I lost my way from family and found my way back to family. I learned (somewhat) how to ask for and except help.
My mom had a stroke. And another stroke. And she lost her ability to speak.
I moved back to California. I moved in with my in-laws and quickly moved out.
When I was asked where I see myself in five years, at those interviews I went on after college, I have no idea what I said, but I can guarantee that I wouldn’t have been able to guess even a fraction of what the following five years had in store. Hell, I couldn’t even have guessed what the following year had in store.
I moved to Hawaii without any money or any plan? Who does that!?
My point of this whole long rambling post is that this past decade, so two rounds of five years, has been so full of things I never could have imagined in my wildest dreams. Both good and bad things. Sometimes I tried to have a plan, most of the time those plans didn’t pan out. Would things have been better if I had a plan? Maybe, but I actually think not.
I think it’s good to have a plan. Good to have dreams. Good to know what you’re working towards, but you’ve got to be flexible.
I like to call this past decade, a beautiful decade in hell. The decade was one of the most challenging, crushing, life changing decades ever and I wouldn’t wish a lot of it on my worst enemies. That being said though, it also gave me some of my most cherished memories and experiences. It made me who I am and I wouldn’t change it for anything.
But I digress. Back to my point. I hate being asked where do I see myself in five years, because I know for a fact that I have no clue where I will be in five years. Thanks to COVID and this time to reflect and reset, different priorities of mine are rising to the surface. I’m able to look back at where I’ve been and contemplate where I might be going. I’m realizing what I want in life and what matters to me.
COVID. The economy and job market. My career. Politics. Social change. The planet. Right now is a major time of change, not just for me, but for society as a whole. This past five years, past decade was a crazy roller coaster for me and things were no where near as chaotic as they are right now. But even then I could have never predicted how it turned out, so how can I do that now?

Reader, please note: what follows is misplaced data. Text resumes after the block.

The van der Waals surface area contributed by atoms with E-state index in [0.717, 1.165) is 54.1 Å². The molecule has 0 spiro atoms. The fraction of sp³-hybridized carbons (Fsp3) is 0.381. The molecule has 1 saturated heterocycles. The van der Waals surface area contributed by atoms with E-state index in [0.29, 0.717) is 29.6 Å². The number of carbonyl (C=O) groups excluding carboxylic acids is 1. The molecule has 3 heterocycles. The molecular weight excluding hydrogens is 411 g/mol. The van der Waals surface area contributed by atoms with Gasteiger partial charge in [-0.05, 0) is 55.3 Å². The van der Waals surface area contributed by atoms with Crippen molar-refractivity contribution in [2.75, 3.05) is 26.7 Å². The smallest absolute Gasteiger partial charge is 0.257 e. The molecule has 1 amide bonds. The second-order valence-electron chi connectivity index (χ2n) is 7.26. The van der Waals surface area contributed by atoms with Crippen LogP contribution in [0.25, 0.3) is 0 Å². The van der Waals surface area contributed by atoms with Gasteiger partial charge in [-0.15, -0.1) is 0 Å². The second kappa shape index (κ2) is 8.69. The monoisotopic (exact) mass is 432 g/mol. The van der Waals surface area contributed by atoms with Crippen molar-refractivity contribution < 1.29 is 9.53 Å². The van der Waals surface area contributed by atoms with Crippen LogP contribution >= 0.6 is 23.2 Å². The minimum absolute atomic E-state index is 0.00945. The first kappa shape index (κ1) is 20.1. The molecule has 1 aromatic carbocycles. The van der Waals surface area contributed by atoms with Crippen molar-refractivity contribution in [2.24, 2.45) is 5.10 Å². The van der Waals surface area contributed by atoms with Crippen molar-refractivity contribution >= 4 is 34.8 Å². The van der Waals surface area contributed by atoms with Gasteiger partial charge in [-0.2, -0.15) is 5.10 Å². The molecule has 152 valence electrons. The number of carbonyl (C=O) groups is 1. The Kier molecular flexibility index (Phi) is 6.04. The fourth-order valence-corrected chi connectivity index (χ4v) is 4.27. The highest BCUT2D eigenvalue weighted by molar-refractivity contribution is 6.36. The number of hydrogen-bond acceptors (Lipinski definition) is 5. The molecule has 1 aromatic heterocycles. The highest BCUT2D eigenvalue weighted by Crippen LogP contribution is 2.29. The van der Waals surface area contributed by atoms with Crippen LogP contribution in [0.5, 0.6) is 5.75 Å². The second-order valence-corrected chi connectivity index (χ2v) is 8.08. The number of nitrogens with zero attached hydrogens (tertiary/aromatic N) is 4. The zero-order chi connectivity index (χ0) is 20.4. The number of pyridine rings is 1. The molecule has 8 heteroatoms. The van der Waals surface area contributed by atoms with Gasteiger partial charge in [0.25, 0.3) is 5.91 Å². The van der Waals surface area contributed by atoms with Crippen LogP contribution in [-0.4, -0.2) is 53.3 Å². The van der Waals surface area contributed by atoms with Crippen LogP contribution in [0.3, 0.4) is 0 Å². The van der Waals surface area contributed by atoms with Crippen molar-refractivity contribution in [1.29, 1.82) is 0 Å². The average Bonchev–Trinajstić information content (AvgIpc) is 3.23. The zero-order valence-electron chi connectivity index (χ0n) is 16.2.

I have no idea where I see myself in five years. Maybe I’ll still be working in the same field I am now, maybe not. Maybe something I haven’t even thought of will present itself. Will I be in California? Will I be in a different state? Maybe I’ll be a nomad. The point is, I don’t know.
I don’t know where I will be in five years in the sense of an employment question, but I do know what I want out of the next five years. I want to be happy.
That’s all I want.
I want to be happy in whatever I am doing, where ever I am doing it. The past five years, the past decade, has been a lot of surviving and reacting on my part. It’s been a lot of making the best out what I have in front of me and running with it. And I’ve made the best out of it, but I want the next five years to have purpose. I want to work on things I care about. I want to work with people I care about. I want to do things that matter. And I just want to be happy in whatever shape or form that might take.
Now whether that is a good or bad approach that’s what I’ve been telling people, in not those exact words, but you get the point. I know that’s not what they want to hear, but it’s the best I’ve got and I hope that my future employer can appreciate that. I don’t know where I’ll be in five years. I don’t even know where I’d want to be in five years. And with the way life has been, life currently is, and the way life seems to be headed, I don’t want to pretend that I do.
When I’m asked where I see myself in five years all I can guarantee is that I’m going to be doing my best and trying my hardest wherever I am, whatever I’m doing.
*Cover photo was taken exactly five years ago today, September 16, 2015. It was my last day in Utah with my mom. The following day I would leave back to California and a week after that I would be on a plane to Hawaii. The girl I am in that graduation photo wouldn’t even recognize the girl on the cover and neither of them would recognize who I am today.